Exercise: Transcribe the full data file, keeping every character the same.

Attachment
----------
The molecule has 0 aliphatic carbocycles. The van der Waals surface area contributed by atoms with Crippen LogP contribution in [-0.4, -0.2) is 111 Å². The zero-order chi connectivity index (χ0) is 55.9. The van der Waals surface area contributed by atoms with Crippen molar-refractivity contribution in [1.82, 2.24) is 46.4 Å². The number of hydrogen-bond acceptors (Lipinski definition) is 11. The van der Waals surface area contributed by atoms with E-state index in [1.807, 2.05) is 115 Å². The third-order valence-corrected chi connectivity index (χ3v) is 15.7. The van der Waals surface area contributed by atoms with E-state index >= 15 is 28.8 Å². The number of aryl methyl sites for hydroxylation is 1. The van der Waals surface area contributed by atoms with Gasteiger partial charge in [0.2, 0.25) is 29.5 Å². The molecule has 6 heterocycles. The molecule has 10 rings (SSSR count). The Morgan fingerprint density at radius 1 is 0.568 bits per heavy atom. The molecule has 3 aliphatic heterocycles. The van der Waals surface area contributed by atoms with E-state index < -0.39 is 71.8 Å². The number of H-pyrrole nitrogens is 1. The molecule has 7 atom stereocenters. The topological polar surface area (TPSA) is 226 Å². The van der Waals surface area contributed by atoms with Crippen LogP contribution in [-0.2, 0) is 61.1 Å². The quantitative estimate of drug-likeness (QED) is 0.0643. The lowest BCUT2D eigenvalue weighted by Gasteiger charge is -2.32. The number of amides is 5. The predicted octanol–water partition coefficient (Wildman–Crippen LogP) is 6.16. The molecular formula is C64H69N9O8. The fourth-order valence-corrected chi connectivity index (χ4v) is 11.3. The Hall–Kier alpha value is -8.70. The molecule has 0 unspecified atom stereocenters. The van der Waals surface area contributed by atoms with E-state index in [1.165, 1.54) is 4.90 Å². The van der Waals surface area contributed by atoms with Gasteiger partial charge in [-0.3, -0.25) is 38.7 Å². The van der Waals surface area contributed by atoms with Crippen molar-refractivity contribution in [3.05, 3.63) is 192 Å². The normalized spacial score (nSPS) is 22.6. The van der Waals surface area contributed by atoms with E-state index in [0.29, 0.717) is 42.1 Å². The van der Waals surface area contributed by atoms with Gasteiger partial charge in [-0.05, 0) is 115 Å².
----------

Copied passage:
The molecule has 0 aliphatic carbocycles. The van der Waals surface area contributed by atoms with Crippen LogP contribution in [-0.4, -0.2) is 111 Å². The zero-order chi connectivity index (χ0) is 55.9. The van der Waals surface area contributed by atoms with Crippen molar-refractivity contribution in [1.82, 2.24) is 46.4 Å². The number of hydrogen-bond acceptors (Lipinski definition) is 11. The van der Waals surface area contributed by atoms with E-state index in [1.807, 2.05) is 115 Å². The third-order valence-corrected chi connectivity index (χ3v) is 15.7. The van der Waals surface area contributed by atoms with E-state index >= 15 is 28.8 Å². The number of aryl methyl sites for hydroxylation is 1. The van der Waals surface area contributed by atoms with Gasteiger partial charge in [0.2, 0.25) is 29.5 Å². The molecule has 6 heterocycles. The molecule has 10 rings (SSSR count). The Morgan fingerprint density at radius 1 is 0.568 bits per heavy atom. The molecule has 3 aliphatic heterocycles. The van der Waals surface area contributed by atoms with E-state index < -0.39 is 71.8 Å². The number of H-pyrrole nitrogens is 1. The molecule has 7 atom stereocenters. The topological polar surface area (TPSA) is 226 Å². The van der Waals surface area contributed by atoms with Crippen LogP contribution in [-0.2, 0) is 61.1 Å². The quantitative estimate of drug-likeness (QED) is 0.0643. The lowest BCUT2D eigenvalue weighted by Gasteiger charge is -2.32. The number of amides is 5. The predicted octanol–water partition coefficient (Wildman–Crippen LogP) is 6.16. The molecular formula is C64H69N9O8. The fourth-order valence-corrected chi connectivity index (χ4v) is 11.3. The Hall–Kier alpha value is -8.70. The molecule has 0 unspecified atom stereocenters. The van der Waals surface area contributed by atoms with E-state index in [1.165, 1.54) is 4.90 Å². The van der Waals surface area contributed by atoms with Gasteiger partial charge in [-0.3, -0.25) is 38.7 Å². The van der Waals surface area contributed by atoms with Crippen molar-refractivity contribution in [3.05, 3.63) is 192 Å². The normalized spacial score (nSPS) is 22.6. The van der Waals surface area contributed by atoms with E-state index in [0.29, 0.717) is 42.1 Å². The van der Waals surface area contributed by atoms with Gasteiger partial charge in [-0.05, 0) is 115 Å².